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Minister (And Slingo) Wrong To Blame Floods On Climate Change

December 10, 2015

By Paul Homewood  




From The Times:


Scientists have contradicted a minister’s claim that last weekend’s flooding in Cumbria was unprecedented and linked to climate change.

They say that there have been 34 extreme floods there in the past 300 years and that lives had been put at risk by “grossly underestimating” the risk of floods and failing to consider evidence from records.

Liz Truss, the environment secretary, told MPs on Monday that Cumbria had experienced an “unprecedented weather event” that was “consistent with climate change trends”.

Dr Tom Spencer, a reader in coastal ecology and geomorphology at the University of Cambridge, said that analysis of deposits left by floods in the 17th, 18th and 19th centuries showed they were the “biggest events”. These floods happened long before the rise in manmade emissions, undermining the claim that last weekend’s floods were linked to climate change. He said that the government relied too heavily on records dating back only 40 years.


This is absolutely damning, not just for Liz Truss, but more so for Julia Slingo and other scientists that Truss relies on for advice.

As I have pointed out previously, the 1960-90 period was an unusually dry one for Britain. Yet it is this period that has been used for years to determine flood risk when building on flood plains. To ignore the longer term record, and instead mindlessly blame every flood event on “climate change” is putting lives at risk in a very real way.

  1. December 10, 2015 8:21 pm

    There is a very simple idea here, to determine meteorological limits you look at actual data from the PAST, you don’t bleat on about climate change and attempt to do it by modelling. If the Met Office has used some short period of relatively quiet weather to set these limits then it is at least guilty of incompetence, possibly with legal implications.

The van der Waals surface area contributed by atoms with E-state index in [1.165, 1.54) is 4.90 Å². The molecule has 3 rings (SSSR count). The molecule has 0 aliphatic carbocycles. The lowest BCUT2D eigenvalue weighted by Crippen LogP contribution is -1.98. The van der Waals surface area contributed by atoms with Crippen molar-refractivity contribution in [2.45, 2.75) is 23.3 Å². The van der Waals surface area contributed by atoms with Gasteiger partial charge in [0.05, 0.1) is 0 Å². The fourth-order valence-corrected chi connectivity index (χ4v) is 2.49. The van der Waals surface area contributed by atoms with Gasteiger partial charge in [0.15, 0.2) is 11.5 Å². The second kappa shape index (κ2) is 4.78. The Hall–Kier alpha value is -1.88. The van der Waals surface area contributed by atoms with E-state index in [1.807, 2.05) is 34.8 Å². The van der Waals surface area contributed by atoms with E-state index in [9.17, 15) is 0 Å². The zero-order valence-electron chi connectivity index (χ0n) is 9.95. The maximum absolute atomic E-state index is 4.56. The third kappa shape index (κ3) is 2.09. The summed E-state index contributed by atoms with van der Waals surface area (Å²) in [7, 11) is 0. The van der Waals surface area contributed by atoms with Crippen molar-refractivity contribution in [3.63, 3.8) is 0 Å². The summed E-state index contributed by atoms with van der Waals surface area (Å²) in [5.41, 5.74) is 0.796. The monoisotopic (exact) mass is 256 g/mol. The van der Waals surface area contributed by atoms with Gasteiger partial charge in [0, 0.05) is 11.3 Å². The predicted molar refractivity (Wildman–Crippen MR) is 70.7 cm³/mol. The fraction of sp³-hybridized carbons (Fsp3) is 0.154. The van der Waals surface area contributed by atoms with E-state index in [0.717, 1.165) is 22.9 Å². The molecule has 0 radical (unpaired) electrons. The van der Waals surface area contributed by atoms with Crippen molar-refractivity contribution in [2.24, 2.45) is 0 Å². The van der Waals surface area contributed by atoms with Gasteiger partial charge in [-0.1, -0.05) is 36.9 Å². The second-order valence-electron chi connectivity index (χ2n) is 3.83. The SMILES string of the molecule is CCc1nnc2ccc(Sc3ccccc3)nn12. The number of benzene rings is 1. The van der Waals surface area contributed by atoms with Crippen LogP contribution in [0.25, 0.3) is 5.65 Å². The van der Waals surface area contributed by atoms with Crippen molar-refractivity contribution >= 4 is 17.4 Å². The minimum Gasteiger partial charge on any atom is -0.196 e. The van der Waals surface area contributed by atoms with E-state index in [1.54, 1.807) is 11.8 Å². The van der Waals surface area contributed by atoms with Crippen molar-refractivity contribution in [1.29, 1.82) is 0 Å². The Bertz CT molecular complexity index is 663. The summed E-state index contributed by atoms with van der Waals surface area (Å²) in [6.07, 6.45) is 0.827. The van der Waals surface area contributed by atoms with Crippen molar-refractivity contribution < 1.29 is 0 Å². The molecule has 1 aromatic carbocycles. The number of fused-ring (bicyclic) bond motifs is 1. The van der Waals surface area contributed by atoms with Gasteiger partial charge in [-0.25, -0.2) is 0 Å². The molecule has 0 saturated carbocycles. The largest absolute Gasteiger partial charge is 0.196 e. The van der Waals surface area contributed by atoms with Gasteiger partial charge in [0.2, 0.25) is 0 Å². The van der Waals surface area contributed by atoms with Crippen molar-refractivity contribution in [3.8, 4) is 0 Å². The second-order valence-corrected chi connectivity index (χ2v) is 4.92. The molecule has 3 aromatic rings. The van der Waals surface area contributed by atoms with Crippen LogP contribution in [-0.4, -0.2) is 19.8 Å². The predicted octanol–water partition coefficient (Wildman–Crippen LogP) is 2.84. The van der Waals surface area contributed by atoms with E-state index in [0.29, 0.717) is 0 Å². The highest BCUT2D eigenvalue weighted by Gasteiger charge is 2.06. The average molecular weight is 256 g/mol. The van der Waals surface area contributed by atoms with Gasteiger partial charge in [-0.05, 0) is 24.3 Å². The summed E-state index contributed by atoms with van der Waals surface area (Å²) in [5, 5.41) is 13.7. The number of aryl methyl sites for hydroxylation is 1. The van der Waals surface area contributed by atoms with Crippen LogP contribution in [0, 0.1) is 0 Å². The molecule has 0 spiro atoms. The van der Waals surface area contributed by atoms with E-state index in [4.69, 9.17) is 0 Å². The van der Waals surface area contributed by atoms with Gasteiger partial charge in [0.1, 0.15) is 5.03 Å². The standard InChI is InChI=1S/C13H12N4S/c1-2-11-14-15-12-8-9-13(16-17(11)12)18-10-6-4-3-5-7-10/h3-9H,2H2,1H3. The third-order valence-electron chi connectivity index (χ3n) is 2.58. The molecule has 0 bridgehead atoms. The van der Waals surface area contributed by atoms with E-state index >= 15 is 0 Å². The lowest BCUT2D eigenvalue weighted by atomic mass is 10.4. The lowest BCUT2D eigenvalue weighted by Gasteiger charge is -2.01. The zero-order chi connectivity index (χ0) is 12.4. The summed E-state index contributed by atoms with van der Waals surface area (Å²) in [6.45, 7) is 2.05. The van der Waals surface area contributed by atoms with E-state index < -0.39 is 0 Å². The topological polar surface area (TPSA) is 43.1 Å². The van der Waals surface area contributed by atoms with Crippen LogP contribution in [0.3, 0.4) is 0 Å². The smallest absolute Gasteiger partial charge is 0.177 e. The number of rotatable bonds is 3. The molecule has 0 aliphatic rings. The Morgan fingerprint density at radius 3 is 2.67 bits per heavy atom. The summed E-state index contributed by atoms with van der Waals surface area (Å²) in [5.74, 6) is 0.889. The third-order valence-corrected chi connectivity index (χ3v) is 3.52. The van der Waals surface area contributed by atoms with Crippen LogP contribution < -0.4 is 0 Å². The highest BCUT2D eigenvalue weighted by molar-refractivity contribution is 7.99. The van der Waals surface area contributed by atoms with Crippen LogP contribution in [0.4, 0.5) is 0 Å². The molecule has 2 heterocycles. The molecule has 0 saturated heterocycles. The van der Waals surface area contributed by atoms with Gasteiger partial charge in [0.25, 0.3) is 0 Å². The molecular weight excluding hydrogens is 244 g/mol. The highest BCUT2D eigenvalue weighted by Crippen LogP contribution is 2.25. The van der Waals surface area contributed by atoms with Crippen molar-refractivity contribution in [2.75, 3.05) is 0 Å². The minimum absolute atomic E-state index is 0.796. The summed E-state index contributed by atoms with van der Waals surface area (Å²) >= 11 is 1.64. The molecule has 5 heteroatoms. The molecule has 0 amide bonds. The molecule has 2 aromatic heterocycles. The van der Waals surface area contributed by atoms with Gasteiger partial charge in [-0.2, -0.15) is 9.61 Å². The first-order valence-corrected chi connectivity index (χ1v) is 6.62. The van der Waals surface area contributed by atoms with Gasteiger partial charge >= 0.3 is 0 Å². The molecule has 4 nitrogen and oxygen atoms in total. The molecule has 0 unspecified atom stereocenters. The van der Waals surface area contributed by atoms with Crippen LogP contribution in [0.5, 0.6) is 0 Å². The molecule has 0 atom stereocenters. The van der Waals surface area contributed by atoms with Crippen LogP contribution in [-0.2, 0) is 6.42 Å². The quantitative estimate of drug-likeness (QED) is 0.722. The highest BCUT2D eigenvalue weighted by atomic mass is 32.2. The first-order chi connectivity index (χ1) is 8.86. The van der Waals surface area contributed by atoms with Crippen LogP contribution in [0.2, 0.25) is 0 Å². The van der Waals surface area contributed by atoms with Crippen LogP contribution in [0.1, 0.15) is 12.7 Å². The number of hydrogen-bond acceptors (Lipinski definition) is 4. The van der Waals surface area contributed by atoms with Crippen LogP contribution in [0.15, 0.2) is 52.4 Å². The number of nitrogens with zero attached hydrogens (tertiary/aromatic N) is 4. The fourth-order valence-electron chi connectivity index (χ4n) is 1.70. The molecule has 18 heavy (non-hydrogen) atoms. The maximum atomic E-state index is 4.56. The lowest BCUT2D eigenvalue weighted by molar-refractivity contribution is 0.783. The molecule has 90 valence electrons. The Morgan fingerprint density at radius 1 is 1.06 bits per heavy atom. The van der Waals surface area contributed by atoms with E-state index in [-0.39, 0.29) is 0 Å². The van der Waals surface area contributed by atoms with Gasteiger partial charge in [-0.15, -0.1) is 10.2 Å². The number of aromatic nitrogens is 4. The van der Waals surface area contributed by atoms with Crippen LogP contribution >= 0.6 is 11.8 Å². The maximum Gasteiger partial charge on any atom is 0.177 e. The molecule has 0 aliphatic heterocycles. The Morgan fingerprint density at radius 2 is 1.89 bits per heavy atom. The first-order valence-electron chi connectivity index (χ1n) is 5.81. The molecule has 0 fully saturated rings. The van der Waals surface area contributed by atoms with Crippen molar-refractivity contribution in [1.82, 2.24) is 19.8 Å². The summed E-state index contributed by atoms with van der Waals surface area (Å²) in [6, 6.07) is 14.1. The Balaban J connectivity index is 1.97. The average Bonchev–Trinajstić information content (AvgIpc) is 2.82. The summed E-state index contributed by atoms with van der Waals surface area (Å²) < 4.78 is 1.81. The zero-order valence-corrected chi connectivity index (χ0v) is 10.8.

• December 10, 2015 8:34 pm

      The BBC are still pushing the climate change link, and there is no shortage of scientists that will play ball. On radio 4 this afternoon there was rubbish being spouted about running models with and without anthropogenic effects, which leaves listeners with the desired impression, whereas the question itself is entirely unscientific, and any reputable should say so, there is no way of quantifying anthropogenic effects on a single storm.

  2. manicbeancounter permalink
    December 10, 2015 8:47 pm

    Andrew Montford makes a similar point in the Spectator.

    Montford also cites this blog on the claims of record rainfall.

    The climate alarmists are like people with a gambling addiction and with a foolproof computerised betting system that will make them rich. They can explain every winner from their super model after the event. But unfortunately they never, through using the model, manage to put their money on the right horses.